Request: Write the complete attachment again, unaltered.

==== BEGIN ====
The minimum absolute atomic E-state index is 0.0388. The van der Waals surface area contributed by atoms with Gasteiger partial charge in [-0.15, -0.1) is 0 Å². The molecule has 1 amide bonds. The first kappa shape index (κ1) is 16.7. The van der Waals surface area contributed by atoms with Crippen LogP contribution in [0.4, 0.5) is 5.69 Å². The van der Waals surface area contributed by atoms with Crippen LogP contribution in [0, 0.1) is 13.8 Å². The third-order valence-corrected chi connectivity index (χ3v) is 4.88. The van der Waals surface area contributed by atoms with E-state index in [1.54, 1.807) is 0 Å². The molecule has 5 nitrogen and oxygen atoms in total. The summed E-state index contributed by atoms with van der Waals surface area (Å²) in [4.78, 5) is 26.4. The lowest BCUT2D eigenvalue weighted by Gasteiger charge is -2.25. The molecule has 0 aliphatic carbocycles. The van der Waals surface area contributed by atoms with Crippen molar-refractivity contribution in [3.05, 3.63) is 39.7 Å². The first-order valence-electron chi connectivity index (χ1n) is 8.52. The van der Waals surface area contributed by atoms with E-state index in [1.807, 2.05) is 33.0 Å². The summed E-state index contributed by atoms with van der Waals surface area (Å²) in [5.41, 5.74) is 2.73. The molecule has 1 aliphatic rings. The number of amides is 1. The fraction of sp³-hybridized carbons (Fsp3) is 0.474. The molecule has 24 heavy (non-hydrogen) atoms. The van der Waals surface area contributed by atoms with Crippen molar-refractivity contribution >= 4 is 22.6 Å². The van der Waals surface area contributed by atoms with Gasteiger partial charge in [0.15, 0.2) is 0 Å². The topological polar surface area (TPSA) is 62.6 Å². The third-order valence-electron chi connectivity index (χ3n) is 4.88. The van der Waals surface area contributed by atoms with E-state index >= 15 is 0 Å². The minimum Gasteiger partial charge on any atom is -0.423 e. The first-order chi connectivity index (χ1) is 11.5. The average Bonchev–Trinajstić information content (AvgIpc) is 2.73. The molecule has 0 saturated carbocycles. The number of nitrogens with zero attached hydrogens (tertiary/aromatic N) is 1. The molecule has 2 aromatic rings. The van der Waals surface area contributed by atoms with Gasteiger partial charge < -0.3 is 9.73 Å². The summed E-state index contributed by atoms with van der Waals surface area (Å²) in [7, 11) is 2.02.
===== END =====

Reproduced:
The minimum absolute atomic E-state index is 0.0388. The van der Waals surface area contributed by atoms with Gasteiger partial charge in [-0.15, -0.1) is 0 Å². The molecule has 1 amide bonds. The first kappa shape index (κ1) is 16.7. The van der Waals surface area contributed by atoms with Crippen LogP contribution in [0.4, 0.5) is 5.69 Å². The van der Waals surface area contributed by atoms with Crippen LogP contribution in [0, 0.1) is 13.8 Å². The third-order valence-corrected chi connectivity index (χ3v) is 4.88. The van der Waals surface area contributed by atoms with E-state index in [1.54, 1.807) is 0 Å². The molecule has 5 nitrogen and oxygen atoms in total. The summed E-state index contributed by atoms with van der Waals surface area (Å²) in [4.78, 5) is 26.4. The lowest BCUT2D eigenvalue weighted by Gasteiger charge is -2.25. The molecule has 0 aliphatic carbocycles. The van der Waals surface area contributed by atoms with Crippen molar-refractivity contribution in [3.05, 3.63) is 39.7 Å². The first-order valence-electron chi connectivity index (χ1n) is 8.52. The van der Waals surface area contributed by atoms with E-state index in [1.807, 2.05) is 33.0 Å². The summed E-state index contributed by atoms with van der Waals surface area (Å²) in [5.41, 5.74) is 2.73. The molecule has 1 aliphatic rings. The number of amides is 1. The fraction of sp³-hybridized carbons (Fsp3) is 0.474. The molecule has 24 heavy (non-hydrogen) atoms. The van der Waals surface area contributed by atoms with Crippen molar-refractivity contribution >= 4 is 22.6 Å². The van der Waals surface area contributed by atoms with Gasteiger partial charge in [0.15, 0.2) is 0 Å². The topological polar surface area (TPSA) is 62.6 Å². The third-order valence-electron chi connectivity index (χ3n) is 4.88. The van der Waals surface area contributed by atoms with E-state index >= 15 is 0 Å². The minimum Gasteiger partial charge on any atom is -0.423 e. The first-order chi connectivity index (χ1) is 11.5. The average Bonchev–Trinajstić information content (AvgIpc) is 2.73. The molecule has 0 saturated carbocycles. The number of nitrogens with zero attached hydrogens (tertiary/aromatic N) is 1. The molecule has 2 aromatic rings. The van der Waals surface area contributed by atoms with Gasteiger partial charge < -0.3 is 9.73 Å². The summed E-state index contributed by atoms with van der Waals surface area (Å²) in [7, 11) is 2.02.